No one plans to get scammed. While some scams are elaborate, phishing scams only take clicking one suspicious link in a message and suddenly you’re a victim at risk of losing your money or identity. Here’s what to do if it happens to you:
What to do if you’re scammed
1. Take a few moments to recognize what happened and take a deep breath.
2. Gather any information you have related to the scam, such as emails or messages.
3. If it involves financial fraud, contact your financial institution to let them know the transaction was fraudulent. If your identity might have been stolen, flag the risk on your accounts and inform the credit reporting agencies (Equifax and TransUnion Canada). This way, everyone can be on the lookout for any more fraudulent transactions.
4. Change the compromised account passwords for security. And if you used the same password for any other accounts, create a new, unique password for those too.
5. Contact the police to file a report and inform the Canadian Anti-Fraud Centre (CAFC) about how you were scammed. This step can help bring your scammer to justice and prevent others from being duped.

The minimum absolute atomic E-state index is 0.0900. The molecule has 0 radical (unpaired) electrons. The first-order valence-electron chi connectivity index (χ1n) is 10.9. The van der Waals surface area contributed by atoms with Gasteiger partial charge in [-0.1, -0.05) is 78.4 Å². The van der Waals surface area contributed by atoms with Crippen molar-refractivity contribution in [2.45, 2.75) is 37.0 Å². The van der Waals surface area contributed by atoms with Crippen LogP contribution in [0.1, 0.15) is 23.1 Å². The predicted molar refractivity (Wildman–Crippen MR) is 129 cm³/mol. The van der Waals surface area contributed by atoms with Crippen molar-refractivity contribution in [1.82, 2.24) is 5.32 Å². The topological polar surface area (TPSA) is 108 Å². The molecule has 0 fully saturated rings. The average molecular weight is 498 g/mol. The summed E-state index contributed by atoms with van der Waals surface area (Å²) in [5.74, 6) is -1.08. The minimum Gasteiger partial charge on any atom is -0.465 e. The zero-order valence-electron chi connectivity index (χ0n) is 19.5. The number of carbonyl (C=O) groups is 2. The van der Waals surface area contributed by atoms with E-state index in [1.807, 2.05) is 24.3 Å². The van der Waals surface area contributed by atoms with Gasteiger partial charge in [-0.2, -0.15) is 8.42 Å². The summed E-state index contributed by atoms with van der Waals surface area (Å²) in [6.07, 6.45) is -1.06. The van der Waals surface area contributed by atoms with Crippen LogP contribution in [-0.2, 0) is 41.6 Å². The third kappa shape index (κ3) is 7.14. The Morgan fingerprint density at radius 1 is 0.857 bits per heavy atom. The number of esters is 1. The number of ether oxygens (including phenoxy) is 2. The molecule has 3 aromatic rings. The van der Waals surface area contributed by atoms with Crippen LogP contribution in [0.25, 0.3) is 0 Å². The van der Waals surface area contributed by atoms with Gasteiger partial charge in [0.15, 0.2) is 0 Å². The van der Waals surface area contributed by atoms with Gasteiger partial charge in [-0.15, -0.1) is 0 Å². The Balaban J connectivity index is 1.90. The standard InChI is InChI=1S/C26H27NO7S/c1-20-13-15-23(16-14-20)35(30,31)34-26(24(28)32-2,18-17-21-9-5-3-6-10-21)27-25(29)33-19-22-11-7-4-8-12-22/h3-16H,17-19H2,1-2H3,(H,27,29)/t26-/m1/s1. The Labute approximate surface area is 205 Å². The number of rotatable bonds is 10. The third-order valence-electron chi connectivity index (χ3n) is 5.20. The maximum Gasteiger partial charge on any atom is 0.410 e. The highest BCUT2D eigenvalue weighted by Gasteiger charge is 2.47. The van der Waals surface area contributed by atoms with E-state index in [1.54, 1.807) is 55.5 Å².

How to improve your cyber safety for the future
1. If you struggle to remember strong, secure passwords or passphrases, use a reliable password manager, or print out a password organizer you can write on and store in a secure place – not beside your computer. Use multi-factor authentication (MFA) whenever you have that option.
2. Look out for signs of phishing. Emails, texts or messages from people trying to scam you often contain obvious spelling and grammar mistakes or unprofessional wording or design. The sender’s email address is often unrelated to the company they are pretending to be.
3. Practice regular computer maintenance tasks, including installing all software updates and backing up your hard drive so you can recover your files if you are scammed.
4. Don’t share sensitive information online and never send money to someone you’ve only met online, even if they have a convincing reason why they “need” it.
Find more information and tips to stay safe online at GetCyberSafe.ca.